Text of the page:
The Classroom Observation can be the single most important empirical program directing the School Improvement agenda. While it sounds like a simple process, in our work with school districts around the country, we see differences on a number of key aspects:
• What am I supposed to be observing?
• How is this information going to be used?
• Is my presence as an observer changing the dynamics of the classroom experience?
• Am I assessing the teacher, the students, the facility, the curriculum, or what?
• Who made up these questions?
• Isn’t every administrator going to see the classroom differently?
• Is there an easier way?
Without clear goals/guidelines to drive the Classroom Observation, many school districts are getting little value from this critical process – while some are ignoring it completely because of the confusion.
iCOR communicates across many different views so we try to bring these perspectives into focus with three basic rules for Classroom Observation:
1. Classroom observation should drive School Improvement
2. The purpose of the Classroom Observation must be clearly communicated at all levels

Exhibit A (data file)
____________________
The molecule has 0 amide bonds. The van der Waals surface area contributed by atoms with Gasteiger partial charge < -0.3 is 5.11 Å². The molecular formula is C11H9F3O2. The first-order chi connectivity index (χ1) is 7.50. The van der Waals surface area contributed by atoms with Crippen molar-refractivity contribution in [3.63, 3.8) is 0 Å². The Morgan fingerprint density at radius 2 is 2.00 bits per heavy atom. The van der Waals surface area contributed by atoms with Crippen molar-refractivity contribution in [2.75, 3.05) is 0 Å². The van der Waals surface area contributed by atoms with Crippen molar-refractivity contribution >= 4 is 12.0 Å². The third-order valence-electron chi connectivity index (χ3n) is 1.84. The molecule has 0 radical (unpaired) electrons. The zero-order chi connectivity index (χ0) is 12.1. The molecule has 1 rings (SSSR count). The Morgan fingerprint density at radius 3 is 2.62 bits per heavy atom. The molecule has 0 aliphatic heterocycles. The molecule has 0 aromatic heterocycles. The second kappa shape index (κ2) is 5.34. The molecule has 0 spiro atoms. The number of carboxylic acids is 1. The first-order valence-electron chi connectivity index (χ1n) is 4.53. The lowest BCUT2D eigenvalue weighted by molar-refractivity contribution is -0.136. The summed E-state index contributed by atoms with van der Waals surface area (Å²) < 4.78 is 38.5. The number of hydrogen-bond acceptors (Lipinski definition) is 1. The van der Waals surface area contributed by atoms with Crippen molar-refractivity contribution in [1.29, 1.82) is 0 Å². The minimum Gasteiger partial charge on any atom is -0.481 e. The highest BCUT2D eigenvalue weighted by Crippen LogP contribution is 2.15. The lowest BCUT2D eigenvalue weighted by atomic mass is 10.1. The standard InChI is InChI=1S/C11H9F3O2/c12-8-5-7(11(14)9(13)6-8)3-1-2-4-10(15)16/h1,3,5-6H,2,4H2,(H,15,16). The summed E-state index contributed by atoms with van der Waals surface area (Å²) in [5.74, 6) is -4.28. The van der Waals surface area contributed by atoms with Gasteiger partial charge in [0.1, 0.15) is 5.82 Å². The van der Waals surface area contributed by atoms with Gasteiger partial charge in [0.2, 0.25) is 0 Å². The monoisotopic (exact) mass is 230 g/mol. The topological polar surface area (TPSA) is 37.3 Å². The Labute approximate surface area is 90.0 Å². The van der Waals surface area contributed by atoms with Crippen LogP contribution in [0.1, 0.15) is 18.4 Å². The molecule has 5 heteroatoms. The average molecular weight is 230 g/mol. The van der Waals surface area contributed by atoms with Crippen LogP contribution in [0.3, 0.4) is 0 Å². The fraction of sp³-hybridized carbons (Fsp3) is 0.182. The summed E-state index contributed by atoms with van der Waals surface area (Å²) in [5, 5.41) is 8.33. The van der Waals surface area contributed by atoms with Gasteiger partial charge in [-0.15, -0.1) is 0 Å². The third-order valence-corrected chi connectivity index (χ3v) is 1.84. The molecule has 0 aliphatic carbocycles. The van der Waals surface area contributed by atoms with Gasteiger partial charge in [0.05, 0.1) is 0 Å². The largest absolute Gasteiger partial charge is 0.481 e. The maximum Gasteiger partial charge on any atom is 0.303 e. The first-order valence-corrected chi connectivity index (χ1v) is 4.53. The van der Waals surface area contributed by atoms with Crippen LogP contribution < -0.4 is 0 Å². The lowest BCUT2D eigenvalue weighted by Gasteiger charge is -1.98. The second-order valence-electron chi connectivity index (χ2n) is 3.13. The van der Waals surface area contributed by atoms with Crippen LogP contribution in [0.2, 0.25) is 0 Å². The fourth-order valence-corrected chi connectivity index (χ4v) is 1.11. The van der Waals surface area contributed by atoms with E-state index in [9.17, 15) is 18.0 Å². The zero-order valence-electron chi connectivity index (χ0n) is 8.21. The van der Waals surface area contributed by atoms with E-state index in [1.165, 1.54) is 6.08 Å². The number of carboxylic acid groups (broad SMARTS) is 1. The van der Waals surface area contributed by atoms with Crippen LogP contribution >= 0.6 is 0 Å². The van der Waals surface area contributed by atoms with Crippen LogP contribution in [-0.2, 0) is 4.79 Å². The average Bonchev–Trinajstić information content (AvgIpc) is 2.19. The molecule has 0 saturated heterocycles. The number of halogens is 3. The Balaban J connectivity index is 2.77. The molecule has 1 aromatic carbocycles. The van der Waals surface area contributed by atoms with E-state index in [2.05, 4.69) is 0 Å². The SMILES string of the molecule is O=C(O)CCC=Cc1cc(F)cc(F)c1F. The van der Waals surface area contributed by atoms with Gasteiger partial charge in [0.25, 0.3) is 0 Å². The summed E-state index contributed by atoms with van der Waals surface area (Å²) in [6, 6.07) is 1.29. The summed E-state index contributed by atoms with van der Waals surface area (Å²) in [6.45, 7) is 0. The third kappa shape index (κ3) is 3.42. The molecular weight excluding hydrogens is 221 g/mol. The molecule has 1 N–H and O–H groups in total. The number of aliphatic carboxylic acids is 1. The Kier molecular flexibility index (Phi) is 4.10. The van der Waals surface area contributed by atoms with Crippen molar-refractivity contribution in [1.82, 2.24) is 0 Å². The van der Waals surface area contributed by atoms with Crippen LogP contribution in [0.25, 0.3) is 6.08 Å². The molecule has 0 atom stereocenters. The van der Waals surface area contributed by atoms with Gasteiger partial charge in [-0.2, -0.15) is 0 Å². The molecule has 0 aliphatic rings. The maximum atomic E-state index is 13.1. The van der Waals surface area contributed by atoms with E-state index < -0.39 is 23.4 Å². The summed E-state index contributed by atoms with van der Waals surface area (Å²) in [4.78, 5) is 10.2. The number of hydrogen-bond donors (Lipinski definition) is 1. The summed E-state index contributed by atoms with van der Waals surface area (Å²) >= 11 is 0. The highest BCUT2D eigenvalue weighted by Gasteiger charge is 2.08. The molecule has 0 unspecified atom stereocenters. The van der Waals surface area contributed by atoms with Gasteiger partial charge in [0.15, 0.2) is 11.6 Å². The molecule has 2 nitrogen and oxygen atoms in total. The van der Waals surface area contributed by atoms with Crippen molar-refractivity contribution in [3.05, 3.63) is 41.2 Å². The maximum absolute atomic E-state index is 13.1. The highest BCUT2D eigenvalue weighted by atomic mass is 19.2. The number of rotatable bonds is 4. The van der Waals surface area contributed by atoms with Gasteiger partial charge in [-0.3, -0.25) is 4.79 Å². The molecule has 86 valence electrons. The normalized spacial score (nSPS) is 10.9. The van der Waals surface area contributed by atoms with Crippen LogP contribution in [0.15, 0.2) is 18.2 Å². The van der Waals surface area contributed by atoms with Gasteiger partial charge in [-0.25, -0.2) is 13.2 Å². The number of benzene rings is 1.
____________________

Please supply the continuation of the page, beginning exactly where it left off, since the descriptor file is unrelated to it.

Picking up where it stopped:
3. Classroom observation data is the keystone to your School District’s success – USE IT!
Of course every school district is different and faces unique challenges. But building your Classroom Observation program on these simple rules will ensure improvement in your Districts’ education experience.
In future posts, we will explore the “why” and “how” of creating, capturing, and integrating this Classroom Observation data into the School District’s Improvement programs. The thread that will run through all of these discussions is the need to make the process clear and simple.
“Our task, then, is to find people we can encourage and nurture until they’re as impatient with average as we are” (Godin, 2010).
Interesting infographic: evolution of technology in education goo.gl/ggUrBS